Health reform’s prejudice against specialist physicians

Have you noticed the recent trend against specialty physicians? Policy experts have determined that primary care needs incentives to attract medical students away from those “highly lucrative” specialties such as plastic surgery, orthopedic surgery, interventional cardiology, and neurosurgery.

Our federal government believes in equal opportunity — if you wish to become a family doctor. There are incentives sponsored by cities, states, Indian reservations, public health service, and more if one wants to become a family doctor in turn for serving in a community. There aren’t many of those for specialists, except perhaps for psychiatrists.

All students have equal opportunity to specialize provided they can navigate the competition for residency spaces in their chosen specialty.  Three specialty groups qualify as primary care in certain settings, OB/GYN, pediatrics, and internal medicine. Wikipedia defines a PCP as a physician who provides both the first contact for a person with an undiagnosed health concern as well as continuing care of varied medical conditions, not limited by cause, organ system, or diagnosis.

Arguments about the quality of care comparing PCPs to specialists have abounded since I  began practicing 40 years ago.

Studies that compare the knowledge base and quality of care provided by generalists versus specialists usually find that the specialists are more knowledgeable and provide better care.However, these studies examine the quality of care in the domain of the specialists.

Studies of the quality of preventive health care find the opposite results – primary care physicians perform best.

I have nothing against primary care doctors. In fact I practiced general medicine in the Navy, and following that for several years in family practice and emergency medicine. I had an exceptional clinical training during medical school, and also in internship.  I had a chance to practice independently in the Navy as well with my duty station on a Naval Aircraft Carrier.  Perhaps I am biased now, because today I see few specialists who are capable of practicing general medicine. They rely on PCPs to screen their patients for surgery thereby increasing their work load significantly. Specialists know more and more about less and less as time goes by.

It takes a smart doc to practice general medicine. It is a very interesting and varied practice, but also quite demanding.

Most specialists do not pick their specialty based on income alone. It is a mixture of lifestyle, knowledge base and the proven ability to exceed or show interest in the specialty to have attracted the attention of a mentor or department head of an elective rotation earlier in their career, usually in medical school. Our current medical education system is now throttled by the fact that there are few free standing PGY-0 programs (that’s medical-ese for internship).  Thus a medical student by the first part of the fourth year has to make a decision based upon medical school experience in an academic environment, which in most cases, is not like real clinical practice in the real world.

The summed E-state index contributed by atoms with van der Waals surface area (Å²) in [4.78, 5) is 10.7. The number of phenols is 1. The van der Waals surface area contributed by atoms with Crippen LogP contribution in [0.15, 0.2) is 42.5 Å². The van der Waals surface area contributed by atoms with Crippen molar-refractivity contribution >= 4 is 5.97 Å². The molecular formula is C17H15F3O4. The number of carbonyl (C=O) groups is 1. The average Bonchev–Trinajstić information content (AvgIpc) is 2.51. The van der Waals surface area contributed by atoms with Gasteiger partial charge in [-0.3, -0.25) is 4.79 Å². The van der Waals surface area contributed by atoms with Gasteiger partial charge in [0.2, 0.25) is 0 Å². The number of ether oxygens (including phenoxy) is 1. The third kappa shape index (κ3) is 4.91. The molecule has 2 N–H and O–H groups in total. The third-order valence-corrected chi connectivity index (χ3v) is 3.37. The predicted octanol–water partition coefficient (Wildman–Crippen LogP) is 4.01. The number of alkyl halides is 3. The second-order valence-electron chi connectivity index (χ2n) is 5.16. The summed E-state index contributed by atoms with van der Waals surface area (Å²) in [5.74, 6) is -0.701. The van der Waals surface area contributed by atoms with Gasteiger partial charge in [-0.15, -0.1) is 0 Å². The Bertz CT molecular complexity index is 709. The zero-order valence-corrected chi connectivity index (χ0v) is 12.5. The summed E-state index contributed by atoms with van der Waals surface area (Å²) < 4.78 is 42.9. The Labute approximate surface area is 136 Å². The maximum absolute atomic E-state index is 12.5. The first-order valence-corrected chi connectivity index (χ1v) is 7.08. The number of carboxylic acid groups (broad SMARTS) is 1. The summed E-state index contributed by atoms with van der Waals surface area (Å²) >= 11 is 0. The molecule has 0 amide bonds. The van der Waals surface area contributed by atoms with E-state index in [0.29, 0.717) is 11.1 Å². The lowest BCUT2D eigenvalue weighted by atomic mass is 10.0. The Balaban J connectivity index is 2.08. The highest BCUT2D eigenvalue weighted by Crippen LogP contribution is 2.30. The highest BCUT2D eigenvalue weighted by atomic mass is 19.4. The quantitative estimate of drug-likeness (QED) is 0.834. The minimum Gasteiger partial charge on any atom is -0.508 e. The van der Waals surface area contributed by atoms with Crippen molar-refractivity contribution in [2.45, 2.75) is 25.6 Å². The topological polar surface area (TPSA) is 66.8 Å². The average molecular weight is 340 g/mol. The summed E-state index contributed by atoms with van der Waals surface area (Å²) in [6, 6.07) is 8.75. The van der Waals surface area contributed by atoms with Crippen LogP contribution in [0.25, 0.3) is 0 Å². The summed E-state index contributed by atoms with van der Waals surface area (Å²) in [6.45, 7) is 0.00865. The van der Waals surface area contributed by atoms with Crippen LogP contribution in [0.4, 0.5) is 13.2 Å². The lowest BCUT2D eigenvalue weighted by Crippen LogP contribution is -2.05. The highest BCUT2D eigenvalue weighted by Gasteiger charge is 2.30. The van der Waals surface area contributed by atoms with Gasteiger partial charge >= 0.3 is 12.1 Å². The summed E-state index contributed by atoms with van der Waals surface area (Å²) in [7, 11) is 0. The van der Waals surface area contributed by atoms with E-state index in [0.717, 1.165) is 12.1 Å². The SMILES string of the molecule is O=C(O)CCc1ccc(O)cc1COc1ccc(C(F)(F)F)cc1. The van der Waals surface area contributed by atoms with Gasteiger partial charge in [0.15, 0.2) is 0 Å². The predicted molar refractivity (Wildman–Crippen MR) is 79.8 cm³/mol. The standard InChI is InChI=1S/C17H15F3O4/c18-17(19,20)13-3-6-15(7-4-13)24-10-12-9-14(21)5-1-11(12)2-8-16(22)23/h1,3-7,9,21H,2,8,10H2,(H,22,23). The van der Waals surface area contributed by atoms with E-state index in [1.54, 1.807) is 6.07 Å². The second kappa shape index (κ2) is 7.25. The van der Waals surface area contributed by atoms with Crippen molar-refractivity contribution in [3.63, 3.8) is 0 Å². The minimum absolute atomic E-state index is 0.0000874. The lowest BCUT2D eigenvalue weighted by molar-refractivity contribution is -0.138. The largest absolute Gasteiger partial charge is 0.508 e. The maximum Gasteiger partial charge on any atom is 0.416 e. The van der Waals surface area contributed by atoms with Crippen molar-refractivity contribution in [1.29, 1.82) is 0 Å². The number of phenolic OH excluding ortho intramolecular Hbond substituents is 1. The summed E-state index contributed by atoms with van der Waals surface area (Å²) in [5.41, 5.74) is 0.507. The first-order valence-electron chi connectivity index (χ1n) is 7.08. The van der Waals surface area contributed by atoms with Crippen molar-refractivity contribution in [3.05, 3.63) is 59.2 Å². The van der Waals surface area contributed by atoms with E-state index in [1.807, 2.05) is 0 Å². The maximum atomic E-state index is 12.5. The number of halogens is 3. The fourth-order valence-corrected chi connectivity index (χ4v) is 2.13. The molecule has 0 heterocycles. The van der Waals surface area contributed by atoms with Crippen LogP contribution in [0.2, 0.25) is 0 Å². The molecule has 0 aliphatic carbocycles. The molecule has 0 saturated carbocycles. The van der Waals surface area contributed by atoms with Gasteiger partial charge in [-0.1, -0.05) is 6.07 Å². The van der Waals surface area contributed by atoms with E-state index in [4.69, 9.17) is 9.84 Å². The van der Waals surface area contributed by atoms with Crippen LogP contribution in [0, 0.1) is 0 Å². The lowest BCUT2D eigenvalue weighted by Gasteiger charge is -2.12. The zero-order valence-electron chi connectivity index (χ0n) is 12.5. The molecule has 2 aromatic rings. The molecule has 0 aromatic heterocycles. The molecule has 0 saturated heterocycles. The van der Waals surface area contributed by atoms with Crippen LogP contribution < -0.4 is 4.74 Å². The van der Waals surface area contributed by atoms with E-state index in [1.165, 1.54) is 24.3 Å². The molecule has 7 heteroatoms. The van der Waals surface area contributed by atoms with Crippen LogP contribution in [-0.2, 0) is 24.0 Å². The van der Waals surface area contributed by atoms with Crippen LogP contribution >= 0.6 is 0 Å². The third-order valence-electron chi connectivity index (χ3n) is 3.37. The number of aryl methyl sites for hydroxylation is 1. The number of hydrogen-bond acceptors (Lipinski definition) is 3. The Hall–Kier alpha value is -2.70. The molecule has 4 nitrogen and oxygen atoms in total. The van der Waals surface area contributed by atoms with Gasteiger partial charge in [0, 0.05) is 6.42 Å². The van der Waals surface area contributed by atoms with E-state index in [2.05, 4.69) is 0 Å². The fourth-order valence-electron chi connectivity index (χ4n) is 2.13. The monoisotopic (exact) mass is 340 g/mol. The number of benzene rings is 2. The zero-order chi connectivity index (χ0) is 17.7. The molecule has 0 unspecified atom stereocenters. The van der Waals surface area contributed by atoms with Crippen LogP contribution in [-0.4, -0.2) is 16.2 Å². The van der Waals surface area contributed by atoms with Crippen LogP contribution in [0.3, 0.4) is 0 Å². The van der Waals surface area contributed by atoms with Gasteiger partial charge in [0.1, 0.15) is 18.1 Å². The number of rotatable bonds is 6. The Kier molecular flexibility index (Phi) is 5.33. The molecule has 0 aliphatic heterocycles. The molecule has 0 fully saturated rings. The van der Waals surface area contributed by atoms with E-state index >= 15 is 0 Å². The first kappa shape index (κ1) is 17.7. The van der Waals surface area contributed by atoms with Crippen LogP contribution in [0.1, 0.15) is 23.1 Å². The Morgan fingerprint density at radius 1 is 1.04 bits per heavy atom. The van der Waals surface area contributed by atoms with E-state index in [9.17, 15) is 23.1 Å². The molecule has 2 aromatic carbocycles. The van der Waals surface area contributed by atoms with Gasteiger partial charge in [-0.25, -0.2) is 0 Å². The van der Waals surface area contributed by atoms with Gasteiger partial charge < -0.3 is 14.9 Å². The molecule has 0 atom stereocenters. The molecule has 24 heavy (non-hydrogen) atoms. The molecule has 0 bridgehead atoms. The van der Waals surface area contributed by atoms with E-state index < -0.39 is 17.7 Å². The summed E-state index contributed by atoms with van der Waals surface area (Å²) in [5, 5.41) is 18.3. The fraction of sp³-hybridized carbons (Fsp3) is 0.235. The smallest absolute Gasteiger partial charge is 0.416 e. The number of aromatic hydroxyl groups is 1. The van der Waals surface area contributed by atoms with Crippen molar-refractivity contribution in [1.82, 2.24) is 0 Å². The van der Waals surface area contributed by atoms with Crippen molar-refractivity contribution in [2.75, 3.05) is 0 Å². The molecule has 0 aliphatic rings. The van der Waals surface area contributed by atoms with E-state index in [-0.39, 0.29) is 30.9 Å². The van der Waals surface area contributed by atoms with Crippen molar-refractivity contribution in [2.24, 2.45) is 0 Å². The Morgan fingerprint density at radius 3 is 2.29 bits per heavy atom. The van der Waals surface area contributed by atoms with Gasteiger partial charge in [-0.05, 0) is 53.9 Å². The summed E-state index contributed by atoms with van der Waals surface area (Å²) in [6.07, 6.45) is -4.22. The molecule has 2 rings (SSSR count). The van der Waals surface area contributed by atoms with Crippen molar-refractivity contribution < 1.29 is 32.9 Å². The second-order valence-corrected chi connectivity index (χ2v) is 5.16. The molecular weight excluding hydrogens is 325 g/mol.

The ultimate slap in the face for specialists is the blatant prejudice in the HITECH Act and stimulus funding for electronic medical records and meaningful use.

The Regional Extension Centers (RECs) are specifically designed to develop an HIT workforce and to assist doctors in developing EMRs and funded by the feds allows primary care doctors to use the resource for free, while specialists are required to pay a fee for service. That’s outrageous.  We specialists pay our taxes as well.

The entire structure of HITECH is biased toward publicly funded entities, and community health centers.  The stimulus mandates that the Secretary of HHS allot these funds at his discretion within the parameters of the act.

Is it too late to change these limitations for incentives, and/or RECs? The regulations blatantly discriminate against more than 3/4 of all physicians, and they prioritize PAs. NPs over MDs.

All of the above are issues taking place in the setting of this:

Health reforms prejudice against specialist physicians

Shortages of primary care physicians are an increasing problem in many developed countries. In the United States, the number of medical students entering family practice training dropped by 50% between 1997 and 2005. In 1998, half of internal medicine residents chose primary care, but by 2006, over 80% became specialists. A survey Research by the University of Missouri-Columbia (UMC) and the U.S. Department of Health and Human Services predicts that by 2025 the United States will be short 35,000 to 44,000 adult care primary care physicians.

In 2004, the median income of specialists in the US was twice that of PCPs, and the gap is widening. Causes parallel the evolutionary changes occurring in the US medical system: payment based on quantity of services delivered, not quality; aging of the population increases the prevalence and complexity of chronic health conditions, most of which are handled in primary care settings; and, increasing emphasis on lifestyle changes and preventative measures, often poorly covered by health insurance or not at all.